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Tuesday, April 06, 2010

Four Conservative Talking Heads Who Are Not Wingnut Robots

Who cares that 4 in 10 Democrat and Republican voters consider themselve Independent? What are facts in the face of such grand passions?

For a while there, in the thick of the "Freakshow," the wingnuts reigned supreme on both the right and the left. Those shrill, squeaky wingnuts more often than not got the (media) oil. They were a cable booker's dream; they aroused the base with the skill of a Casanova; they were in the zeitgeist.

The pendulum swings. The excesses of the teabaggers in their failure to stand athwart history yelling stop to health care reform has led way to some principled and decent conservatives turning a critical eye on some of their "fellow travellers." Civility, curiously enough, is a large reason why nearly all of these pundits are showing some independence.

John H. McWhorter's beef, however, is not so much a matter of civility as it is one of intellectual competence (or lack thereof). John McWhorter is the latest in a distinguished line of conservatives who cannot, in good conscience, stand side-by-side with Sarah Palin ("political bullshit!" is how former Reagan speechwriter Peggy Noonan put it). Conservatives George Will, David Brooks, Senator David Frum (more on him later), Kathleen Parker and Charles Krauthammer all expressed reservations at the time of Palin selection as McCain's running mate in 2008.

For his labors in the Augean stables in the muck, deciphering Palin's surreal linguistics, McWhorter can expect a crisp beating in the conservative blogosphere. Your welcome.

The son of William F. Buckley -- the intellectual godfather of the American political movement -- was the first mover in this crowd of non-lock step Republican thinkers. After penning "Sorry, Dad, I'm Voting for Obama" for Tina Brown's Daily Beast, the good-natured biological heir of WFB was promptly fired (or "resigned" depending on whether or not you believe him or his rivalrous sibling Rick Lowry, WFB's intellectual heir). Buckley, who has worked at that significant capitalist tool Forbes, was chief speechwriter for then-Vice President George H.W. Bush.

David Frum, an intellectually feisty neoconservative and former George W. Bush speechwriter, was fired from American Enterprise Institute for his sharp criticism of the Republican party's health-care strategy. Frum's father-in-law, Peter Worthington, summed it up nicely in The Toronto Sun:

What got David bounced was basically his belief that the Republican party is not adapting to the times, and that their opposition to President Obama’s health care reform and refusal to compromise, was a sort of “Waterloo” for the party.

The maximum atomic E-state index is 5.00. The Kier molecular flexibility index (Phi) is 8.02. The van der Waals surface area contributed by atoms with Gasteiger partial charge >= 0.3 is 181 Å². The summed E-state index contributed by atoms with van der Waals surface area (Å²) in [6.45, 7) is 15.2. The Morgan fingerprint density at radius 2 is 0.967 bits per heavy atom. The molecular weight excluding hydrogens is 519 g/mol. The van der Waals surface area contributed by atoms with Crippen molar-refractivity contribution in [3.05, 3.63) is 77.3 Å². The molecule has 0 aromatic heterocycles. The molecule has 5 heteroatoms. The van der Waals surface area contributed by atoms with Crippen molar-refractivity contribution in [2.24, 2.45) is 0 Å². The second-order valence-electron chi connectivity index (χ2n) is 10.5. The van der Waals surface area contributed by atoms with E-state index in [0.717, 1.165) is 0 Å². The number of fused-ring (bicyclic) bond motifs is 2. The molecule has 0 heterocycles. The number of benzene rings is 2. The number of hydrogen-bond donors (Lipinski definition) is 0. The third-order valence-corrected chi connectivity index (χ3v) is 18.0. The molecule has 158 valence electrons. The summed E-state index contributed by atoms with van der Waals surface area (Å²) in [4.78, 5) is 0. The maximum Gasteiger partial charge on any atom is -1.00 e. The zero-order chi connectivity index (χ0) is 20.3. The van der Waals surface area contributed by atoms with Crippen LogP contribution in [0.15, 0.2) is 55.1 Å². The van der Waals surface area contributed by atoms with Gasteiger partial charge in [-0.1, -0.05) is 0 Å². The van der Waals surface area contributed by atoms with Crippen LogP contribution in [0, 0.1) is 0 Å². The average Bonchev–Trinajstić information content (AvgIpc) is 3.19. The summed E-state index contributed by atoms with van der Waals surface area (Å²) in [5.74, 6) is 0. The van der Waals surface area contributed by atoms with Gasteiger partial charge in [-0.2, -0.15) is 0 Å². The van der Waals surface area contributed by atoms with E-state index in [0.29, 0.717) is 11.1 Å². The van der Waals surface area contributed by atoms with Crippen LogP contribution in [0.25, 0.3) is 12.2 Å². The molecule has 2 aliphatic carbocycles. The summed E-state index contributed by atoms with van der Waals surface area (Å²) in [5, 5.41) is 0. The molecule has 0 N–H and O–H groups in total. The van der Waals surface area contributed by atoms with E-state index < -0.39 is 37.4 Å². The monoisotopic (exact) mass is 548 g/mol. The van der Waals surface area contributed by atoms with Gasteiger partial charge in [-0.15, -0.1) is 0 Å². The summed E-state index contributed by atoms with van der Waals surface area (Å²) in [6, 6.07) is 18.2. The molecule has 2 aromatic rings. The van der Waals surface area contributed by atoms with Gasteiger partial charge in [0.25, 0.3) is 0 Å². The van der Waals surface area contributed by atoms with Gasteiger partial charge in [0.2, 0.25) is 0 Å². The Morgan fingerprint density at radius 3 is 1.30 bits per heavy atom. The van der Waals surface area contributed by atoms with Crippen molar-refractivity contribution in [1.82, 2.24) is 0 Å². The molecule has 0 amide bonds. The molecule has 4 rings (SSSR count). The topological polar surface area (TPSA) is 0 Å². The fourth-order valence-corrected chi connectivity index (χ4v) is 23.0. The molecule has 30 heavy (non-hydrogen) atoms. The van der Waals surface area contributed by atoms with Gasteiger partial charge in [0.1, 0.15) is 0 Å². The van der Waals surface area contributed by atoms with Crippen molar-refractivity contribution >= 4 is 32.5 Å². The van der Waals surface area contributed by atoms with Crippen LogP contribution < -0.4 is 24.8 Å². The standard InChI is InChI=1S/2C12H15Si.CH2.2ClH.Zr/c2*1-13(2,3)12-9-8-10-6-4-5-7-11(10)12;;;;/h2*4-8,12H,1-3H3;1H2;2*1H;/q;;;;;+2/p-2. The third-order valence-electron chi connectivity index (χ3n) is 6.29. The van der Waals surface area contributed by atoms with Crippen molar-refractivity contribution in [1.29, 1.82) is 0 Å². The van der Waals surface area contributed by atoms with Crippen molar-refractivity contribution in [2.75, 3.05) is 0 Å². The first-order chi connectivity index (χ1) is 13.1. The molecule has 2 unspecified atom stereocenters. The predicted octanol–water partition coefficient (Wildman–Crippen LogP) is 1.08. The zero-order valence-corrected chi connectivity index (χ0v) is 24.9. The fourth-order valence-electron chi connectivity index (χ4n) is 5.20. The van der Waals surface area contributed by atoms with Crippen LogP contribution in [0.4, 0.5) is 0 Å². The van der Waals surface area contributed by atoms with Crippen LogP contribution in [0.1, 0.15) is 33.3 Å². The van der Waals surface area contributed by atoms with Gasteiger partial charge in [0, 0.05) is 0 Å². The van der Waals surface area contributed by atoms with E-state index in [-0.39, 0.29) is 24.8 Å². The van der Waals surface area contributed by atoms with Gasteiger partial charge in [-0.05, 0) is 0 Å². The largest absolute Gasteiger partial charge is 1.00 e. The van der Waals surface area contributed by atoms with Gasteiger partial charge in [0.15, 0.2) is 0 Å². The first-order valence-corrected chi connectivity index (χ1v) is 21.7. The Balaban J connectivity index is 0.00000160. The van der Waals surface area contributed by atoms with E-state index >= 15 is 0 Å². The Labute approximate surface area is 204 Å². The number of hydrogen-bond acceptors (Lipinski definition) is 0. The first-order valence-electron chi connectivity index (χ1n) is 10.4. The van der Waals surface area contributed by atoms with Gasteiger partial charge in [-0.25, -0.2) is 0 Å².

A lot of Republicans may agree, but by mentioning the unmentionable seems the trigger that got David canned. Well, if not exactly “canned,” at least forced to resign — a somewhat cowardly ploy, but not uncommon.

The AEI, after The Heritage Foundation, is considered the gold standard in conservative think tanks. The Wall Street Journal's editorial page -- at least as influential within the movement -- also brutally attacked him. "Mr. Frum now makes his living as the media's go-to basher of fellow Republicans, which is a stock Beltway role." So far as I've been able to find, Health Care (and that brief critique of Palin) is the only difference between David Frum and his former ideological soul mates. The whole resignation thing over a single issue after years of philosophical fellow travelling is quite puzzling. But that's what happens when you don't tow the line in the new Republican party, presently led by the wingnuts.

"Morning Joe's" Joe Scarborough, who now lives in Manhattan, has been outspoken about some of the more outre fellow travellers in the American political right. The argument against him from the right is that he has been blinded by the Chardonnay and the rich cheeses and stoneground crackers he now consumes at the dinner parties he presently frequents on the Upper West Side. He has come a long way from the 104th Congress of Newt Gingrich -- a long way down, they would argue.

Scarborough has drawn fire particularly from Rush Limbaugh ("I guess Joe wants to sell another couple of books to go with the 1,000 he already sold by pitching it to Democrats and moderates.") and the choleric, pinkish Brent Bozell (" (Joe) bashes everyone, and then whines when anyone complains"). Though Scarborough is still -- like all the other talking head mentioned in this post -- conservative and decent, his argument with the wingnuts appears to be a matter of manners in discourse. "Lets pray for the day when being polite to a political opponent is not news," Scarborough Twittered earlier today. "I think a little more distance can help everybody do a better job of keeping their temper," said David Frum at the time he was drawing fire for criticizing the choice of Sarah Palin on the ticket. And thus we come back around to the issue of civility, which curiously looms large in all of the disputes between the "errant' conservatives and THE MOVEMENT writ large. Independents, Scarborough has consistently argued, do not like shrill, negative discourse. And looking backwards at then-Senator Barack "No Drama" Obama's handling of his opponents in 2008, Scarborough may just have a point.

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